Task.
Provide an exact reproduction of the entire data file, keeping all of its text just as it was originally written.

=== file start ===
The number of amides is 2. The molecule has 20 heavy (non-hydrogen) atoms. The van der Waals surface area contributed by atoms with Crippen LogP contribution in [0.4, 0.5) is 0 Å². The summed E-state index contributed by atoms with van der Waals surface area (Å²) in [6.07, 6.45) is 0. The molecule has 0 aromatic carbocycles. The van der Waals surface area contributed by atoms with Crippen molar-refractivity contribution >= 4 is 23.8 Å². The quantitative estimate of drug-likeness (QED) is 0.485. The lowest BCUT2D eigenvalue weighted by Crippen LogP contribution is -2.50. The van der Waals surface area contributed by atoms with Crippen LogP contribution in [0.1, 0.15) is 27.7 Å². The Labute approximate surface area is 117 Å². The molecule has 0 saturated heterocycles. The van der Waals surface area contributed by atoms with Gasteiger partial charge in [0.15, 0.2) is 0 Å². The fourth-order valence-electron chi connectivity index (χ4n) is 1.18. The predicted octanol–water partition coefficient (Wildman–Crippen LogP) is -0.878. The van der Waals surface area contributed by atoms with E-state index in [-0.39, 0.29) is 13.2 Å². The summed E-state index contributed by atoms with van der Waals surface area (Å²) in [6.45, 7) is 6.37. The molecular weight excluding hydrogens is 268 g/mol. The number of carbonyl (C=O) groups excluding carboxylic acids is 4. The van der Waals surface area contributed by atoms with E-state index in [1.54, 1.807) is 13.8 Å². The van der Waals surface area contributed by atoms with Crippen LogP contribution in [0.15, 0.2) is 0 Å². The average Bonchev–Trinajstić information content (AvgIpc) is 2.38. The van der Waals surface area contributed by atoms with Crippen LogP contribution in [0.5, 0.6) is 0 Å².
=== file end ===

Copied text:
The number of amides is 2. The molecule has 20 heavy (non-hydrogen) atoms. The van der Waals surface area contributed by atoms with Crippen LogP contribution in [0.4, 0.5) is 0 Å². The summed E-state index contributed by atoms with van der Waals surface area (Å²) in [6.07, 6.45) is 0. The molecule has 0 aromatic carbocycles. The van der Waals surface area contributed by atoms with Crippen molar-refractivity contribution >= 4 is 23.8 Å². The quantitative estimate of drug-likeness (QED) is 0.485. The lowest BCUT2D eigenvalue weighted by Crippen LogP contribution is -2.50. The van der Waals surface area contributed by atoms with Crippen LogP contribution in [0.1, 0.15) is 27.7 Å². The Labute approximate surface area is 117 Å². The molecule has 0 saturated heterocycles. The van der Waals surface area contributed by atoms with Gasteiger partial charge in [0.15, 0.2) is 0 Å². The fourth-order valence-electron chi connectivity index (χ4n) is 1.18. The predicted octanol–water partition coefficient (Wildman–Crippen LogP) is -0.878. The van der Waals surface area contributed by atoms with E-state index in [-0.39, 0.29) is 13.2 Å². The summed E-state index contributed by atoms with van der Waals surface area (Å²) in [6.45, 7) is 6.37. The molecular weight excluding hydrogens is 268 g/mol. The number of carbonyl (C=O) groups excluding carboxylic acids is 4. The van der Waals surface area contributed by atoms with E-state index in [1.54, 1.807) is 13.8 Å². The van der Waals surface area contributed by atoms with Crippen LogP contribution in [0.15, 0.2) is 0 Å². The average Bonchev–Trinajstić information content (AvgIpc) is 2.38. The van der Waals surface area contributed by atoms with Crippen LogP contribution in [0.5, 0.6) is 0 Å².